There's no denying it, regardless of what you think of the U.S. recovery since mid 2009, corporate profits have been stellar. In fact the latest quarter set a new record for S&P 500 Operating Earnings of $24.85 surpassing the previous high of $24.06 back in June 2007.
For the full year analysts are predicting S&P 500 Operating Earnings of $98.59, a record for calendar year earnings whilst FY11 is forecast at a hefty $112.67. So the logic goes that applying an average market multiple of say 14x - 15x to next year's earnings would get you to new all time highs on the S&P 500. The first problem with this kind of reasoning is that a trailing average PE is being applied to a forward earnings projection. The average forward operating earnings multiple is more like 11x - 12x. The second problem and the one I want to focus on here is the level confidence you can have in those forecasts.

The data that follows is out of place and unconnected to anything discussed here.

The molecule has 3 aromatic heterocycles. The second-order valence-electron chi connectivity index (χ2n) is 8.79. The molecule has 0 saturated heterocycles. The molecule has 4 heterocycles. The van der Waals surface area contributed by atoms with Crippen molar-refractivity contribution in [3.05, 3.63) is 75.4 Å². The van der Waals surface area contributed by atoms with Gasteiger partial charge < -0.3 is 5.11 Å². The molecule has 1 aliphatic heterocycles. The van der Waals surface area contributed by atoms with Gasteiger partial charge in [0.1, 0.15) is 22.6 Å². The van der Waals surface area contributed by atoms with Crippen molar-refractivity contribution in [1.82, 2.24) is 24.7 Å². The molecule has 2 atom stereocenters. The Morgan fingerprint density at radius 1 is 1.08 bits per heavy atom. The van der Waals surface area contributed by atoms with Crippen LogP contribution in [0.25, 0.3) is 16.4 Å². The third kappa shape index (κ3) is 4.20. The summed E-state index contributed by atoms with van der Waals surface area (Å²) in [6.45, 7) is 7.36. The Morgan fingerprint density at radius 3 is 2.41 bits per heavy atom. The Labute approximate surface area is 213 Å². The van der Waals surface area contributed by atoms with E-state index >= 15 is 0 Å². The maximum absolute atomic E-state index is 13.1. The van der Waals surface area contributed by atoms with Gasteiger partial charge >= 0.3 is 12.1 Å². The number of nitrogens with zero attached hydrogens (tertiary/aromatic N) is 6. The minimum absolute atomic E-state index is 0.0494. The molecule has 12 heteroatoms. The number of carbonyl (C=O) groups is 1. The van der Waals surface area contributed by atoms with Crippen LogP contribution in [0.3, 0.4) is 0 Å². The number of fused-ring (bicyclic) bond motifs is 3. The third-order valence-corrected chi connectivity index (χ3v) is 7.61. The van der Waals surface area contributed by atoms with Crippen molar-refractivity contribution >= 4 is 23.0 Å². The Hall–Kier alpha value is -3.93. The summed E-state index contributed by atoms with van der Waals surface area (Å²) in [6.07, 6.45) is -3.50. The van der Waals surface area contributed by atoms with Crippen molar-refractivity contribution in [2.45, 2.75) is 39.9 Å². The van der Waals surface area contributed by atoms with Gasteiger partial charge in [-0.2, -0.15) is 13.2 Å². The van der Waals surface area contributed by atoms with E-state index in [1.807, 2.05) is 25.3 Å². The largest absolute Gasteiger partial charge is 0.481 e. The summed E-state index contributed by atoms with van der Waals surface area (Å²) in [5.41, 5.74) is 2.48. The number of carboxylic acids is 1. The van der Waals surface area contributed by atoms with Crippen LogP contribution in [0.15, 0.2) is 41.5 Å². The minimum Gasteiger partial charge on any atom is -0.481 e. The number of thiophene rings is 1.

Along with record profits are record profit margins. The latest quarter to June 30 shows profit margins based on S&P 500 Operating Earnings at 9.44% almost back to their record high of 9.60% reached 5 years ago. Although the above chart is a little light on historical data, the message is clear, when corporate profit margins are at historic highs subsequent market returns over the next 12 - 24 months are poor to say the least. Analysts like economists are not good at anticipating turning points in the economic cycle and thus always late to revise their forecasts. You only have to look at the chart below to confirm that last point.
In November 2007, just a couple of weeks before the official start of the great recession, those upbeat analysts were predicting $105 in Operating Earnings for 2008. When all the data was in a little more than a year later, operating earnings turned out to be $49.51, less than half that November 2007 estimate. So take note of the signal given by record profit margins and beware of putting too much faith in analysts' earnings estimates.